“I was born an optimist and have remained one throughout my life,” Peres wrote in his memoirs. Even when permanent peace agreements seemed elusive, Peres remained committed to his dreams that one day the Jewish state would enjoy peace with those who are committed to its annihilation.
In the absence of real partners to peace, Peres did what he could in his own life to initiate peace and cooperation between Israel and its enemies. In 1997, he founded the Peres Center for Peace, which has brought life-saving medical treatment to 12,000 Arab children, trained over 250 Arab doctors and healthcare professionals in Israeli hospitals, and fosters cooperation between Jews and Arabs in business and the arts.
Meeting the Chafetz Chaim
Dr. David Luchins, professor at Touro College and chair of its political science department, recalls this story. In September 1993, the day after Yom Kippur, the late Senator Daniel Patrick Moynihan and Luchins met with Peres who was then Israel’s Foreign Minister. Senator Moynihan had requested the meeting at the behest of Rabbi Ahron Soloveichik, who had a number of questions about the newly signed Camp David Accords.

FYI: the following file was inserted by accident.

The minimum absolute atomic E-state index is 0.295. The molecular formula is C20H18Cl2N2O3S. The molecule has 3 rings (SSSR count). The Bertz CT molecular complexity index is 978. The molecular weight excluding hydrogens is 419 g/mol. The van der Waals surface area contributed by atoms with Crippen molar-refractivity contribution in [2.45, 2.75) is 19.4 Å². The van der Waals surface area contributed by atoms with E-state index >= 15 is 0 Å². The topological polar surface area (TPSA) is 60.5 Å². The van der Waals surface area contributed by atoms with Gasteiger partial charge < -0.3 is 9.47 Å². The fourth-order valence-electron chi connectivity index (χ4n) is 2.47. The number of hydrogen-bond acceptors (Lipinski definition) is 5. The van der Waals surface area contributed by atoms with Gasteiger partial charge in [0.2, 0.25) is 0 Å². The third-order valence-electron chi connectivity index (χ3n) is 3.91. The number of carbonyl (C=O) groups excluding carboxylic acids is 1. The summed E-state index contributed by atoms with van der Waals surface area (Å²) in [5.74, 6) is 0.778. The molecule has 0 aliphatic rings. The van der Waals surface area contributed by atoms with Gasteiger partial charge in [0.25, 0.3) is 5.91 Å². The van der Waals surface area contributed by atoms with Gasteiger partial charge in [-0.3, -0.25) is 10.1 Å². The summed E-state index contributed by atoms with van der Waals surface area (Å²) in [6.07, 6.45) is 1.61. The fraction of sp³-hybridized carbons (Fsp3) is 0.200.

Peres was eager for the Rabbi's support and gave us detailed answers to every question. (Alas, everything he predicted could "go wrong" did so in short order.)
At the end of the meeting Senator Moynihan thanked Peres for his strong support of the Jerusalem Fellowships, a project of Aish HaTorah that the Senator served as Founding Honorary Chairman. Peres grew animated "Senator, let me tell you why I support The Jerusalem Fellowhips and Yeshivot. Over 60 years ago, when I was 8 years old, I was already an ardent Labor Zionist. I had a religious uncle who was upset by my lack of faith and dragged me to the village of Radin to meet the Chaftez Chaim, the venerable Rabbi Yisroel Meir Kagan."